Published: 14th January 2020
How much space is too much: Dr Vijay Nagaswami busts myths about millennial relationships
We speak to psychotherapist and popular couples counsellor Dr Vijay Nagaswami about personal space, how to make relationships work in the world today and much more
As millennials, we tend to struggle with relationships — be it spending ample time with our partners or making it work given the rat race we're all a part of in this fast-paced world. Youngsters these days would rather be single or give up on relationships for various reasons, oftentimes because they are unable to deal with issues. A lot of them also love the concept of ‘me’ time and personal space but don’t know how much is too much. Dr Vijay Nagaswami, a Chennai-based psychotherapist known for his work with couples and famously known as the ‘Relationship Doctor’, talks to us about all of these issues youngsters face in their relationships and tells us why it’s important to get into a relationship only when we want to and not when we need to. Excerpts from an enlightening conversation:
1. Putting yourself first, is that good for a relationship? A lot of youngsters today believe in self-satisfaction more than investing in their relationships. Is that healthy?
You can’t be in a relationship without being dependent, otherwise it is just a friends-with-benefits kind of set-up or a hook-up. I do respect the fact that one might not want to become completely dependent, like in an undetachable manner, to a point where their partner dictates whatever they do or say, but that one still wants to maintain their independence which is actually helpful and a great thing. Because finally, you get into a relationship not because you need to but because you want to — that’s what it should be ideally. In that, you are always first. That doesn’t mean your partner’s needs aren’t important or you don’t prioritise your relationship. If at any point you feel your needs are not being met, you should express it, negotiate and discuss how to resolve it and how it works out for the both of you.
2. Does this collide with personal space?
Some people need more space but we need to have a balance. We function in different spaces — the personal space, the relationship space, the primary family space, the secondary family friends space, work space, community space. We need to distribute emotional energy among all these spaces; if too much is spent on the personal space, then one will feel tiny and not nurtured enough in the relationship space. So, each of these needs to be given time. We need to determine how much time we want for ourselves and then how much we want to commit to the relationship. It’s quite difficult to determine that but it depends on certain things. If you find that your partner always feels that you are not giving enough time but you feel you are, then maybe you aren’t ready for a relationship yet. Eventually, you will find that balance when you feel that you want to be with someone.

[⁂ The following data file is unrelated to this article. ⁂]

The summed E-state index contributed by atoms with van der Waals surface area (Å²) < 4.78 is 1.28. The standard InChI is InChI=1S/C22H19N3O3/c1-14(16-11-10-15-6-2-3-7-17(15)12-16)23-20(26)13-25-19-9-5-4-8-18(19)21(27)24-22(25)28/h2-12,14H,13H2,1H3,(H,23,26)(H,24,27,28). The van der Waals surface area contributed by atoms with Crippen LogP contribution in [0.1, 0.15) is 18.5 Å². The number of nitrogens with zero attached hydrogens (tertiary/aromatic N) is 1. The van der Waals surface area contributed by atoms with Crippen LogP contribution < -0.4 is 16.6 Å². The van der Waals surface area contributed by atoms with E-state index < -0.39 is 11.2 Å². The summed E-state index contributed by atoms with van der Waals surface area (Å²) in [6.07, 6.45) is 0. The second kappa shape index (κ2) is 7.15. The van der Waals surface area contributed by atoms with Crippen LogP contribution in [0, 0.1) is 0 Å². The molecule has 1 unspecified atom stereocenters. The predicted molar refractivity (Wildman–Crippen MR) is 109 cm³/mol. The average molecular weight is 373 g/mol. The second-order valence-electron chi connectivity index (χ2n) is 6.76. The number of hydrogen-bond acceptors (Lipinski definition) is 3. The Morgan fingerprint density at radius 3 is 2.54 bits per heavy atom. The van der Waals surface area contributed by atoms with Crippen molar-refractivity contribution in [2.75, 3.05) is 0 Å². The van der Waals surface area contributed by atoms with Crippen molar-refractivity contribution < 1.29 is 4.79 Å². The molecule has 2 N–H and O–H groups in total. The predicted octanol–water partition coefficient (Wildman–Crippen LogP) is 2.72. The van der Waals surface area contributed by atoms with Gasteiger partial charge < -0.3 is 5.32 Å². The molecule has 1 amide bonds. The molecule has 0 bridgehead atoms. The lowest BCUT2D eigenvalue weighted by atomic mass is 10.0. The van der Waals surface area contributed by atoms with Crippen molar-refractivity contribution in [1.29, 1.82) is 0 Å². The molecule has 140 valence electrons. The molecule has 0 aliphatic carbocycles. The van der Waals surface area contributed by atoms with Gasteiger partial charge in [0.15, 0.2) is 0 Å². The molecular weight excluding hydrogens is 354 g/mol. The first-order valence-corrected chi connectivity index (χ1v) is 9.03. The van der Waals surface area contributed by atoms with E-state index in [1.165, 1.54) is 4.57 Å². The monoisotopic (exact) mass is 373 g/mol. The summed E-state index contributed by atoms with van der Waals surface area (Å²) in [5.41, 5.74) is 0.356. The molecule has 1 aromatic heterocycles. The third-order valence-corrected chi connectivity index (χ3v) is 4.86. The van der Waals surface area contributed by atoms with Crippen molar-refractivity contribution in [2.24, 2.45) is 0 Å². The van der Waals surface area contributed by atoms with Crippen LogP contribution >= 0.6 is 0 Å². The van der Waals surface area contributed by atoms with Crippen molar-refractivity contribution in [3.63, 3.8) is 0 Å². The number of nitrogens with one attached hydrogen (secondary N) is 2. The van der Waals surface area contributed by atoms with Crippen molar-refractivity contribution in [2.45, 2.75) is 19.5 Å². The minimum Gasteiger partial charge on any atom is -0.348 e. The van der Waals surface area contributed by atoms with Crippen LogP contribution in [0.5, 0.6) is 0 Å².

3. When a child is involved, is it healthy for feuding parents to stay in a relationship just because of that? How will it affect the relationship as well as the child?
A child can never make an already disturbed or bitter relationship better in any way. It can strengthen a well-bonded relationship. Work on the bond then have a child. The level of acrimony is important, the child needs two happy parents who are constantly fighting. Otherwise, the child will learn to be in a toxic relationship. Staying on in an unhappy relationship just for the sake of the child will have an effect on the child and it also won’t make it any better for the parents.
4. In a scenario where parents pressurise one to get married, but it’s a family versus girlfriend thing, then what does one do?
It depends on how much you love the other person. Are you willing to give your partner up for reasons you feel don’t make sense like caste, community, social standing? If you don’t and have been in a long-term relationship, then you need to take the call based on what you feel is right for you and your partner. Also, if your parents had had an evident amount of influence on you about who you should date, then it is unlikely you would have been in a long-term relationship.